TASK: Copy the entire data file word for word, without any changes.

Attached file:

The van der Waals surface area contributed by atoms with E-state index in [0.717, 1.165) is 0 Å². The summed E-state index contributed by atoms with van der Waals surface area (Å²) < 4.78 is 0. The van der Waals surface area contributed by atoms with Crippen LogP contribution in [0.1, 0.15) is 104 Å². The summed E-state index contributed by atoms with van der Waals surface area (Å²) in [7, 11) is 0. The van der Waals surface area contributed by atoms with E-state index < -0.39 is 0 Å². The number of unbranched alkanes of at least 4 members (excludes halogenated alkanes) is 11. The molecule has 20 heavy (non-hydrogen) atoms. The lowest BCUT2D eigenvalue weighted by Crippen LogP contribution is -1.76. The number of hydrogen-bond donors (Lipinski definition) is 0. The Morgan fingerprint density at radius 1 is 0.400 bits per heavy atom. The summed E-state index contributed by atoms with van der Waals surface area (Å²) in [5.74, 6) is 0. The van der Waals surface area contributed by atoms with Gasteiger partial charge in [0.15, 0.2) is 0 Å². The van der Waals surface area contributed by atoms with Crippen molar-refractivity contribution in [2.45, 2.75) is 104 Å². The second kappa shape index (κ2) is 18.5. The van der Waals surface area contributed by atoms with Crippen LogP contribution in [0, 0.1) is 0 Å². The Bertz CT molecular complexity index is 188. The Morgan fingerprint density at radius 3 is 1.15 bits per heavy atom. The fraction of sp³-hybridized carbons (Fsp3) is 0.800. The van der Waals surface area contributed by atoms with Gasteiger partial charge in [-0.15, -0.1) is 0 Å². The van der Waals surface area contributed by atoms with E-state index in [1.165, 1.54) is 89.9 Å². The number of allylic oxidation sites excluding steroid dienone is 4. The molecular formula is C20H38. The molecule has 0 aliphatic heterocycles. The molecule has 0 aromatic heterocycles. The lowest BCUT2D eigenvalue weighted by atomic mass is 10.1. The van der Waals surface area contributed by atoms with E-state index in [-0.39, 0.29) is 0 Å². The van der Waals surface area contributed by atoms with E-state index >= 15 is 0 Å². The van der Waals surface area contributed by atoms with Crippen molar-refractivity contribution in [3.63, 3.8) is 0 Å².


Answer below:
The van der Waals surface area contributed by atoms with E-state index in [0.717, 1.165) is 0 Å². The summed E-state index contributed by atoms with van der Waals surface area (Å²) < 4.78 is 0. The van der Waals surface area contributed by atoms with Crippen LogP contribution in [0.1, 0.15) is 104 Å². The summed E-state index contributed by atoms with van der Waals surface area (Å²) in [7, 11) is 0. The van der Waals surface area contributed by atoms with E-state index < -0.39 is 0 Å². The number of unbranched alkanes of at least 4 members (excludes halogenated alkanes) is 11. The molecule has 20 heavy (non-hydrogen) atoms. The lowest BCUT2D eigenvalue weighted by Crippen LogP contribution is -1.76. The number of hydrogen-bond donors (Lipinski definition) is 0. The Morgan fingerprint density at radius 1 is 0.400 bits per heavy atom. The summed E-state index contributed by atoms with van der Waals surface area (Å²) in [5.74, 6) is 0. The van der Waals surface area contributed by atoms with Gasteiger partial charge in [0.15, 0.2) is 0 Å². The van der Waals surface area contributed by atoms with Crippen molar-refractivity contribution in [2.45, 2.75) is 104 Å². The second kappa shape index (κ2) is 18.5. The van der Waals surface area contributed by atoms with Crippen LogP contribution in [0, 0.1) is 0 Å². The Bertz CT molecular complexity index is 188. The Morgan fingerprint density at radius 3 is 1.15 bits per heavy atom. The fraction of sp³-hybridized carbons (Fsp3) is 0.800. The van der Waals surface area contributed by atoms with Gasteiger partial charge in [-0.15, -0.1) is 0 Å². The van der Waals surface area contributed by atoms with E-state index in [1.165, 1.54) is 89.9 Å². The number of allylic oxidation sites excluding steroid dienone is 4. The molecular formula is C20H38. The molecule has 0 aliphatic heterocycles. The molecule has 0 aromatic heterocycles. The lowest BCUT2D eigenvalue weighted by atomic mass is 10.1. The van der Waals surface area contributed by atoms with E-state index in [-0.39, 0.29) is 0 Å². The van der Waals surface area contributed by atoms with E-state index >= 15 is 0 Å². The van der Waals surface area contributed by atoms with Crippen molar-refractivity contribution in [3.63, 3.8) is 0 Å².